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Is there a statute of limitations for deliquent property taxes in Texas?

Houston, TX |

Hello my brother got a letter that he owes 5 years of property taxes, is there a statute of limitation? Do they need to sue him to collect this debt? What can happen can he be arrested?

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Attorney answers 4


For your situation, there is no limitation for back property taxes, because the tax authority can seek collection at any time, to get everything paid currently to date, including interest.
The tax authority may seek this, by filing a lawsuit to collect taxes, which are then collected by selling the real property at a tax sale, on foreclosure day, to raise funds to pay the judgment that results from a lawsuit.
The usual remedy without a foreclosure, is to have an installment agreement to pay off taxes, or possibly file a chapter 13 bankruptcy, if appropriate to make the installment payments, if you want to keep the property.

Land owners are not subject to arrest, for this type of debt.

General legal advice is offered for educational purposes only. A consultation with a qualified attorney is required to determine specific legal advice as to your situation and applicable law. We are a debt relief agency and we help people file for relief under the bankruptcy laws.


Given that the state or county can take title to property for which taxes are owed, any limitation period on taxes would have a concomitant ability to simply foreclose on the property and take it for re-sale.

At least with lingering cumulative taxes, you can consider it economically as a rising option to buy it back, at least giving the taxpayer a choice.

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Curt Harrington
Certified Tax Specialist -- State Bar of California Board of Legal Specialization
Electrical-Chemical-Mechanical Patent (Intellectual Property) Attorney
(562) 594-9784
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Curt Harrington Patent & Tax Law Attorney Certified Tax Specialist by the California Board of Legal Specialization PATENTAX.COM This communication is general information and not legal advice, and does not create an attorney-client relationship. This communication should not be relied upon as any type of legal advice. Please note that no attorney-client relationship exists between the sender and the recipient of this message in the absence of either (1) a signed fee contract and (2) remission of an agreed-upon retainer. Absent such an agreement and retainer, I am not engaged by you as an attorney, nor is any other member of my law firm.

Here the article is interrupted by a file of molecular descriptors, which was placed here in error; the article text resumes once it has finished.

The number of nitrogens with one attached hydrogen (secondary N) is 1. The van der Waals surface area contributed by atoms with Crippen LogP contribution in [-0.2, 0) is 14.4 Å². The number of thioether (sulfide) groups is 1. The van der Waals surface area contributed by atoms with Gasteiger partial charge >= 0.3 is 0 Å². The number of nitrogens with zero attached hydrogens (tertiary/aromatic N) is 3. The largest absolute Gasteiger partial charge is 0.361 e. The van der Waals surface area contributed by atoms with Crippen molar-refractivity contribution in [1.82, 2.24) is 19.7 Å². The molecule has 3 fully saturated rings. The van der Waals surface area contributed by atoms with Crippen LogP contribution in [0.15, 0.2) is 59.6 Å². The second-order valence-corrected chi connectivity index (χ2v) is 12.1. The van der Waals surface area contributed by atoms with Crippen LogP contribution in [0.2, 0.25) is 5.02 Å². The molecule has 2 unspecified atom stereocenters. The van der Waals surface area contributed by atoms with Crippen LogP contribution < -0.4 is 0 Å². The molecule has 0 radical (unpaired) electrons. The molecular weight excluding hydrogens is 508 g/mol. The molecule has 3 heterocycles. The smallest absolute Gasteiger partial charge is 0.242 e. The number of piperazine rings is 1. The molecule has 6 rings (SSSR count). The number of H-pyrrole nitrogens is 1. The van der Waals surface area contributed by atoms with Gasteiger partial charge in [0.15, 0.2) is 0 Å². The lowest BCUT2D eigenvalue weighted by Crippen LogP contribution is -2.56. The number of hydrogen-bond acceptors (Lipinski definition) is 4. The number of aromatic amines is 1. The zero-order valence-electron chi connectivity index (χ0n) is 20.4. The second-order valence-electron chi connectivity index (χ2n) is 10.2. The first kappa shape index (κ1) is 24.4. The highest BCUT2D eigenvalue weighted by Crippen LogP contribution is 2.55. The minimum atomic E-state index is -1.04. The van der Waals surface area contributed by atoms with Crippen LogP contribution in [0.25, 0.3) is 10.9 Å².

We don't jail people for owing money in this country. (Though money owed for child support can be close.)

The taxing authority will need to sue him, so this won't happen all at once. As others have said, a chapter 13 bankruptcy filing will help, IF your brother has steady income.

I'm not your attorney; my answer to your question includes assumptions. If you want me to be your attorney, I'm easy to find.


The statute of limitations for collecting delinquent property taxes on real estate is 20 years. Yes, the taxing authorities will have to file a lawsuit to enforce collection. It is not wise to let it get to that point, because it can add substantial additional court costs on top of the tax debt. If your brother wants to avoid his real property being sold for taxes, he should contact the taxing authorities ASAP to work out a pay-out plan. And no, they won't agree to take less than what is owed. Ever.

Providing this answer does not establish an attorney-client relationship.

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